Jonathan Rosenbaum continues to write articles for his website, jonathanrosenbaum.net, which contains an extensive index of his past work
CHICAGO, IL, April 07, 2022 /24-7PressRelease/ -- Jonathan Rosenbaum has been included in Marquis Who's Who. As in all Marquis Who's Who biographical volumes, individuals profiled are selected on the basis of current reference value. Factors such as position, noteworthy accomplishments, visibility, and prominence in a field are all taken into account during the selection process.
Well regarded for more than five decades of experience in the fields of writing and film criticism, Mr. Rosenbaum distinguished himself through his work with the Chicago Reader, an alternative weekly newspaper, between 1987 and his retirement in 2008. In his capacity as the head film critic for the publication, he penned over 5,500 reviews, essays and articles, through which he garnered acclaim for his literary style and interest in lesser-known cinema with a particular eye on international films. (In 2003, with Iranian filmmaker Mehrnaz Saeed-Vafa, he coauthored the first American book on Abbas Kiarostami, which was reprinted in a much-expanded edition in 2018.) In addition to his work with the Chicago Reader, Mr. Rosenbaum has been noted for his contributions to Cahiers du Cinéma, a French film magazine, and Film Comment, an arts and culture magazine published by Film at Lincoln Center.
Throughout his career as a professional film critic, Mr. Rosenbaum has authored numerous books since the early 1980s, including such popular works as "Midnight Movies" (coauthored by J. Hoberman) in 1983, "Movie Wars: How Hollywood and the Media Limit What Movies We Can See" in 2002, and the 2000 work "Dead Man," an analysis of Jim Jarmusch's film of the same name. Among his literary output, Mr. Rosenbaum is particularly proud to have published his first book, "Moving Places: A Life at the Movies," which functioned as an investigation of the effect movies had on him as a child, in 1980. The book received a corrected and expanded second edition in 1995. Mr. Rosenbaum has also earned a reputation as an expert on Orson Welles, the iconic director, actor, screenwriter and producer, by serving as an editor for Welles' and Peter Bogdanovich's "This is Orson Welles" in 1992. Mr. Rosenbaum also published two of Welles' unrealized screenplays and served as a consultant for both the 1998 re-editing of Welles' "Touch of Evil", originally released in 1958, and the 2018 re-editing and completion of his unfinished "The Other Side of the Wind".
Growing up in Alabama as the grandson of an owner of several movie theaters, Mr. Rosenbaum naturally gravitated toward film while coming of age. After attending Bard College, where he studied literature and played the piano as part of a jazz ensemble alongside actors Chevy Chase and Blythe Danner, he undertook graduate studies at the State University of New York at Stony Brook and graduated with a Master of Arts in 1968. During this period, Mr. Rosenbaum moved to New York and secured his first job in the field as an editor for a compilation of film critiques. He later moved to Paris, where he served as a script consultant to director Jacques Tati and wrote as a film and literary critic for a number of publications, including Sight & Sound, a British quarterly film magazine, and The Village Voice.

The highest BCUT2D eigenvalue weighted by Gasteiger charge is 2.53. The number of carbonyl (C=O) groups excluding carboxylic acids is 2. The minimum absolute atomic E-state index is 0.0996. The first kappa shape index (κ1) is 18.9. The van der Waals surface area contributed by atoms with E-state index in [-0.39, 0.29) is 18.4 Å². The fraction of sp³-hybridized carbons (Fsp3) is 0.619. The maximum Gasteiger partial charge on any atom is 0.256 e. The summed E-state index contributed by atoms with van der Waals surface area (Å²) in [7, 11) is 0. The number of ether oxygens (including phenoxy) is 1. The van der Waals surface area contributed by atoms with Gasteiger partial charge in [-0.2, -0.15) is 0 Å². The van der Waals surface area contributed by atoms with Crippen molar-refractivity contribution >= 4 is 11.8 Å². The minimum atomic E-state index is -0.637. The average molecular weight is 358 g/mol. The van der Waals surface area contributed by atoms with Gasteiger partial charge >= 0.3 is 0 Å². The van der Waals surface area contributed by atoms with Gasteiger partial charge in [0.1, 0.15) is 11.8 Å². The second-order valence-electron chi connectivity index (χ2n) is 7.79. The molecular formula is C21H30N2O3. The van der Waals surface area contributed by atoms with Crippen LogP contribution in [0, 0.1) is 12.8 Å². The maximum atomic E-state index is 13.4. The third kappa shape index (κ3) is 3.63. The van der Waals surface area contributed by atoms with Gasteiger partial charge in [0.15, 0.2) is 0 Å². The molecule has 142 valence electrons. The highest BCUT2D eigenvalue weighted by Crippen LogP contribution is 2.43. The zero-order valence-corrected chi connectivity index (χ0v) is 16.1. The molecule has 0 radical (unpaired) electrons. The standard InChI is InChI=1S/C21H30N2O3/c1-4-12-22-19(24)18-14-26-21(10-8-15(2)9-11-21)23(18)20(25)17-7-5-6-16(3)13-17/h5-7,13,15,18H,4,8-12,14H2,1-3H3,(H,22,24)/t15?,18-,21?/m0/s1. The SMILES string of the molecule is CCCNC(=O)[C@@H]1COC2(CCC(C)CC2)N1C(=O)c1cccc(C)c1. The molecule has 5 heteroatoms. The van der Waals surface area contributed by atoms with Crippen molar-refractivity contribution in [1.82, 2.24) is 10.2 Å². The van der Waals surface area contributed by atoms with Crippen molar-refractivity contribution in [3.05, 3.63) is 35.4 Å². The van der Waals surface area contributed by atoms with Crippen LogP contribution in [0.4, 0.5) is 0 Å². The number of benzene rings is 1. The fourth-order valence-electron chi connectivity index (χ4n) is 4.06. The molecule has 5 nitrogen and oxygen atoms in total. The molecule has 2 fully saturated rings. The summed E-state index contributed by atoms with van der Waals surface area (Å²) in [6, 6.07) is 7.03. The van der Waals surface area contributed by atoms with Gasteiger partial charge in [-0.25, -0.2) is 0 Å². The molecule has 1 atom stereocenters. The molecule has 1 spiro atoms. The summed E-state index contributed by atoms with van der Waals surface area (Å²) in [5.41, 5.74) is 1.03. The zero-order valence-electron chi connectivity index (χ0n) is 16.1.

In 1977, Mr. Rosenbaum returned to the United States and served as an instructor at the University of California (UC) San Diego. In addition to his subsequent career endeavors at the Chicago Reader, he continued to work in academia as a film teacher at New York University, School of the Visual Arts, UC Berkeley, UC Santa Barbara, the Art Institute of Chicago, Virginia Commonwealth University, and a number of institutions overseas, including the Sarajevo Film Academy, for which he contributed to Hungarian filmmaker Béla Tarr's film.factory project between 2013 and 2015.
In accounting for his success, Mr. Rosenbaum credits his leadership in the field of literary film criticism, as well as the feedback he receives from various social media platforms. He continues to write articles for his website, jonathanrosenbaum.net, which contains an extensive index of his past work with the Chicago Reader and other publications, as well as numerous rankings and ruminations on cinema. Looking toward the future, Mr. Rosenbaum hopes to publish a new collection, "In Dreams Begin Responsibilities: A Jonathan Rosenbaum Reader," which will expound upon his theories regarding the connections between various art forms, specifically film, literature, and music.
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